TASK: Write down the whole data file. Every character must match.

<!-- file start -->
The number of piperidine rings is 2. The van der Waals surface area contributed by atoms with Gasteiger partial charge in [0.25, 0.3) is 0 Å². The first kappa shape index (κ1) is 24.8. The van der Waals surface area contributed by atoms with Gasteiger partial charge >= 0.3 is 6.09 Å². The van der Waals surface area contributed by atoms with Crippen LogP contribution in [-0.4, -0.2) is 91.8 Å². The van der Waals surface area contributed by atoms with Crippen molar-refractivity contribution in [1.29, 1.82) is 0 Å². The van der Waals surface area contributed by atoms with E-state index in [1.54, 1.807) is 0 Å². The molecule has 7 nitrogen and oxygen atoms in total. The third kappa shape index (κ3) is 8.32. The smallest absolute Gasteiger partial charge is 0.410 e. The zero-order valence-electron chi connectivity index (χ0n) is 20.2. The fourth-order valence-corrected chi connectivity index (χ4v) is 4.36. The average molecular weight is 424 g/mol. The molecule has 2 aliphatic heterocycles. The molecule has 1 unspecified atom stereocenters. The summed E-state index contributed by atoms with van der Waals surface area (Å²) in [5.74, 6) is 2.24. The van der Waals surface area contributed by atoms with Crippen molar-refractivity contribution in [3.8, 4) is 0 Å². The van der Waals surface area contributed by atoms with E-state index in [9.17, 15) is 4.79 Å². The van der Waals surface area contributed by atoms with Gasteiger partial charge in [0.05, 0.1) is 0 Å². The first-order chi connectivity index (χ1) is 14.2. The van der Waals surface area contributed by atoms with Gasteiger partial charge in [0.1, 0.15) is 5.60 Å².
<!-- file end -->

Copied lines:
The number of piperidine rings is 2. The van der Waals surface area contributed by atoms with Gasteiger partial charge in [0.25, 0.3) is 0 Å². The first kappa shape index (κ1) is 24.8. The van der Waals surface area contributed by atoms with Gasteiger partial charge >= 0.3 is 6.09 Å². The van der Waals surface area contributed by atoms with Crippen LogP contribution in [-0.4, -0.2) is 91.8 Å². The van der Waals surface area contributed by atoms with Crippen molar-refractivity contribution in [1.29, 1.82) is 0 Å². The van der Waals surface area contributed by atoms with E-state index in [1.54, 1.807) is 0 Å². The molecule has 7 nitrogen and oxygen atoms in total. The third kappa shape index (κ3) is 8.32. The smallest absolute Gasteiger partial charge is 0.410 e. The zero-order valence-electron chi connectivity index (χ0n) is 20.2. The fourth-order valence-corrected chi connectivity index (χ4v) is 4.36. The average molecular weight is 424 g/mol. The molecule has 2 aliphatic heterocycles. The molecule has 1 unspecified atom stereocenters. The summed E-state index contributed by atoms with van der Waals surface area (Å²) in [5.74, 6) is 2.24. The van der Waals surface area contributed by atoms with Crippen molar-refractivity contribution in [3.8, 4) is 0 Å². The van der Waals surface area contributed by atoms with E-state index in [9.17, 15) is 4.79 Å². The van der Waals surface area contributed by atoms with Gasteiger partial charge in [0.05, 0.1) is 0 Å². The first-order chi connectivity index (χ1) is 14.2. The van der Waals surface area contributed by atoms with Gasteiger partial charge in [0.1, 0.15) is 5.60 Å².